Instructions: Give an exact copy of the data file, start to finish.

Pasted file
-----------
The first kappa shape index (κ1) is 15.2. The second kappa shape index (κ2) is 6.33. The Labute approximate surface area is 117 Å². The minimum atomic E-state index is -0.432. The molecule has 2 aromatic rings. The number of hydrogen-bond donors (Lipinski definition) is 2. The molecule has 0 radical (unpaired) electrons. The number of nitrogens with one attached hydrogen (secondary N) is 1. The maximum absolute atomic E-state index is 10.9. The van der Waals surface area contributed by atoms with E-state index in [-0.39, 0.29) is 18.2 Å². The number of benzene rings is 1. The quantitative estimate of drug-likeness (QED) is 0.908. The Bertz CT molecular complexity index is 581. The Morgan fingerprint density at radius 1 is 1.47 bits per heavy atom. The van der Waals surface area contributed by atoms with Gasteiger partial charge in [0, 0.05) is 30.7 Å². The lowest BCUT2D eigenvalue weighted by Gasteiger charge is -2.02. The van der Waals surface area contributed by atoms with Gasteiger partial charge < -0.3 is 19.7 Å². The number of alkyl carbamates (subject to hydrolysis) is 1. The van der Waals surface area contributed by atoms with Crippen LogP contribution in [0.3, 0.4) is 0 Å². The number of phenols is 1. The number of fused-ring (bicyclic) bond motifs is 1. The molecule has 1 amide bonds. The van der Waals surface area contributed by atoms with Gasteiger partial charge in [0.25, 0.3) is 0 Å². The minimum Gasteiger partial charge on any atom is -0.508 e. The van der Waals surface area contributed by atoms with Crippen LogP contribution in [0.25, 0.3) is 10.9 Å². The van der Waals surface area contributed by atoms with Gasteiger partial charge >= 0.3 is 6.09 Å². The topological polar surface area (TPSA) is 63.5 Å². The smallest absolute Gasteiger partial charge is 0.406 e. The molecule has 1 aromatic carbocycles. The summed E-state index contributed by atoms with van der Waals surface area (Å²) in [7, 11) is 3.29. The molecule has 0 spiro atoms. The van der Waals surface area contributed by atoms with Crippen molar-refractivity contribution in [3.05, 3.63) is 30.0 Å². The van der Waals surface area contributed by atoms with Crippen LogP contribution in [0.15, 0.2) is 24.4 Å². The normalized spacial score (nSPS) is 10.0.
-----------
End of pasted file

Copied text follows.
The first kappa shape index (κ1) is 15.2. The second kappa shape index (κ2) is 6.33. The Labute approximate surface area is 117 Å². The minimum atomic E-state index is -0.432. The molecule has 2 aromatic rings. The number of hydrogen-bond donors (Lipinski definition) is 2. The molecule has 0 radical (unpaired) electrons. The number of nitrogens with one attached hydrogen (secondary N) is 1. The maximum absolute atomic E-state index is 10.9. The van der Waals surface area contributed by atoms with E-state index in [-0.39, 0.29) is 18.2 Å². The number of benzene rings is 1. The quantitative estimate of drug-likeness (QED) is 0.908. The Bertz CT molecular complexity index is 581. The Morgan fingerprint density at radius 1 is 1.47 bits per heavy atom. The van der Waals surface area contributed by atoms with Gasteiger partial charge in [0, 0.05) is 30.7 Å². The lowest BCUT2D eigenvalue weighted by Gasteiger charge is -2.02. The van der Waals surface area contributed by atoms with Gasteiger partial charge < -0.3 is 19.7 Å². The number of alkyl carbamates (subject to hydrolysis) is 1. The van der Waals surface area contributed by atoms with Crippen LogP contribution in [0.3, 0.4) is 0 Å². The number of phenols is 1. The number of fused-ring (bicyclic) bond motifs is 1. The molecule has 1 amide bonds. The van der Waals surface area contributed by atoms with Gasteiger partial charge in [0.25, 0.3) is 0 Å². The minimum Gasteiger partial charge on any atom is -0.508 e. The van der Waals surface area contributed by atoms with Crippen LogP contribution in [0.25, 0.3) is 10.9 Å². The van der Waals surface area contributed by atoms with Gasteiger partial charge >= 0.3 is 6.09 Å². The topological polar surface area (TPSA) is 63.5 Å². The smallest absolute Gasteiger partial charge is 0.406 e. The molecule has 1 aromatic carbocycles. The summed E-state index contributed by atoms with van der Waals surface area (Å²) in [7, 11) is 3.29. The molecule has 0 spiro atoms. The van der Waals surface area contributed by atoms with Crippen molar-refractivity contribution in [3.05, 3.63) is 30.0 Å². The van der Waals surface area contributed by atoms with Crippen LogP contribution in [0.15, 0.2) is 24.4 Å². The normalized spacial score (nSPS) is 10.0.